There's an old Mohawk proverb that says your children are not your own but are lent to you by the creator. The proverb means that your responsibility as a parent is to find a way to give your children wings, and then find the courage to watch them spread those wings and fly away.
Teaching kids to be independent has never seemed as urgent as it does today. This particular learning process is about instilling habits that support your kids in their efforts to be self-driven, to trust in their abilities, and to know that they're capable of finding the solution, no matter what.
Ultimately, parenting is about raising adults, not children. In other words, fostering independence in children requires you to think of the big picture. It requires you to envision the kind of adult you would like your child to be, and then parent in that direction. These three parenting habits can help foster independence in your kids.
There is a general consensus among experts that children learn best when doing things by themselves. The quest for independence is innate and occurs quite early. Even kids as young as two can start developing their independence. By age three, most children can choose the clothes they’d like to wear, dress themselves and choose what they’d like to eat, etc.
As they grow older, kids gain greater independence and can do much more than what most parents believe. By providing age-appropriate support, you can nurture the drive towards independence. According to a recent Braun Research study, giving children regular chores may have long-lasting benefits academically, socially, emotionally, and professionally.
Other studies have found that the earlier children are assigned chores (starting at age three), the more self-reliant and independent they become. They also become more responsible and tend to do better in school.
Encourage your child to participate in age-appropriate activities but don’t compare him to other children. If your child seems to have difficulty, be patient. Propose different activities. If your child is resistant and keeps asking you to do tasks she can do by herself, ask for her participation when doing these tasks. For instance, ask her to start a task and tell her you’ll help finish it.
The more toys kids have, the less they're able to play by themselves and the more they rely on adults to avoid feelings of anxiety. Researchers from the Johns Hopkins Carey Business School and the University of Illinois have proven that scarcity, rather than abundance, spurs creativity in children. A previous study came to the same conclusions: too many toys stifle children’s creativity. By giving your child fewer toys, you're helping him develop creativity.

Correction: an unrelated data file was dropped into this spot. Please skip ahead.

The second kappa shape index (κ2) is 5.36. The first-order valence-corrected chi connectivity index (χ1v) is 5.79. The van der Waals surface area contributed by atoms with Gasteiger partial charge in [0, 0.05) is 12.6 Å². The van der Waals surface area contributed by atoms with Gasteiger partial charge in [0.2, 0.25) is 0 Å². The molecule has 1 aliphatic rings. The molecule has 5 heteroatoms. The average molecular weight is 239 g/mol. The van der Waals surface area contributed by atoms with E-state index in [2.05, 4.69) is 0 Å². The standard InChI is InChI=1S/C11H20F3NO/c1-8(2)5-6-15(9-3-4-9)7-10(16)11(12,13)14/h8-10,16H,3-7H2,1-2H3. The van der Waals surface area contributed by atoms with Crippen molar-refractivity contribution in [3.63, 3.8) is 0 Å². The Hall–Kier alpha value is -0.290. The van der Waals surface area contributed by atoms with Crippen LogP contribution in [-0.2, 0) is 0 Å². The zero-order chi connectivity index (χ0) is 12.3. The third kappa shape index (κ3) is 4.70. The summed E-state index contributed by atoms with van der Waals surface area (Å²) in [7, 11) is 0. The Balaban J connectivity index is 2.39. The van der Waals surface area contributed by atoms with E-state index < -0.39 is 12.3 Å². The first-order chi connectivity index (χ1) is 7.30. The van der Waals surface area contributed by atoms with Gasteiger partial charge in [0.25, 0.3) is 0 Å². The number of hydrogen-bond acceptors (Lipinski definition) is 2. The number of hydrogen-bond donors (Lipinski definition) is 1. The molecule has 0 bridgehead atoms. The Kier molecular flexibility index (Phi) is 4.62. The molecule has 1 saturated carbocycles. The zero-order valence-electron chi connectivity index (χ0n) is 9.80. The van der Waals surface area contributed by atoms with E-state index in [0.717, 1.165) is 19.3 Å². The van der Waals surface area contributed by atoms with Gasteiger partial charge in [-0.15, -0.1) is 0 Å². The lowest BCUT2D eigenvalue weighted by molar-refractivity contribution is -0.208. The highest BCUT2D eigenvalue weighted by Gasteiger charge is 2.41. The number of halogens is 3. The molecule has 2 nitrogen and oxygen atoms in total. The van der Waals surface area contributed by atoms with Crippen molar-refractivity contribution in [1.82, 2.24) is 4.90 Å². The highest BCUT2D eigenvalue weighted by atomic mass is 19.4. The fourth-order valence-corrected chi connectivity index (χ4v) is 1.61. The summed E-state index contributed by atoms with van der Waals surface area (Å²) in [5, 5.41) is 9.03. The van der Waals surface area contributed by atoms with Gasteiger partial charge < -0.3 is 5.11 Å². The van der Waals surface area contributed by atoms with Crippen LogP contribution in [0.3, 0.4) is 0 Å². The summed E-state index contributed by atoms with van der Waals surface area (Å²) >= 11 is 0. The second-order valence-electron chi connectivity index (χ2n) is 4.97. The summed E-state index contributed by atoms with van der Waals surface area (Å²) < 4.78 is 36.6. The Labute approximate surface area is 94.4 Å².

One of the ways to reduce the clutter is by sticking with the 20 Toy Rule. Your kids select 20 toys they'd like to keep, and then get rid of the rest by either donating or selling them. It can be difficult thought for your kids to willfully give up a bunch of toys, so start small. For instance, you can ask your child to select all the toys she doesn’t play with anymore. Or ask him to select all broken toys and put them aside. Another strategy would be to ask your child to select her favorite belongings and be very clear that those will not go away.
Children from whom too little is expected lose confidence in their abilities to achieve their full potential. A 2016 report by Save The Children suggests that underestimating how much children should be learning condemns them to a life of underachievement. The report was informed by a study that found that many parents were expecting far too little from their kids.
Much evidence suggests that children need some form of authoritative guidance. Authoritative parenting is not authoritarian parenting. Authoritative parenting is about finding the right balance between parents’ needs and children’s needs.
While authoritative parents encourage children to express themselves and recognize their need for autonomy, they are also assertive and have high expectations for their children. Many studies have found that parenting styles influence children’s academic performance and future success. One study found that children whose parents had high expectations were less likely to drop out of school. Yet another study came to the conclusion that parents’ high expectations had a buffering effect when teacher expectations were low. In other words, children whose parents had high expectations were more likely to succeed even when teachers had little faith in those children’s abilities.
Raise your expectations gradually. You know your children and you know when they’re not putting in as much effort as they should. Let them know what is expected of them and let them know that they will be required to put in more effort. Set realistic expectations and make sure that your child knows what's expected, and most importantly, that she has the tools to reach those expectations.
It takes a village!
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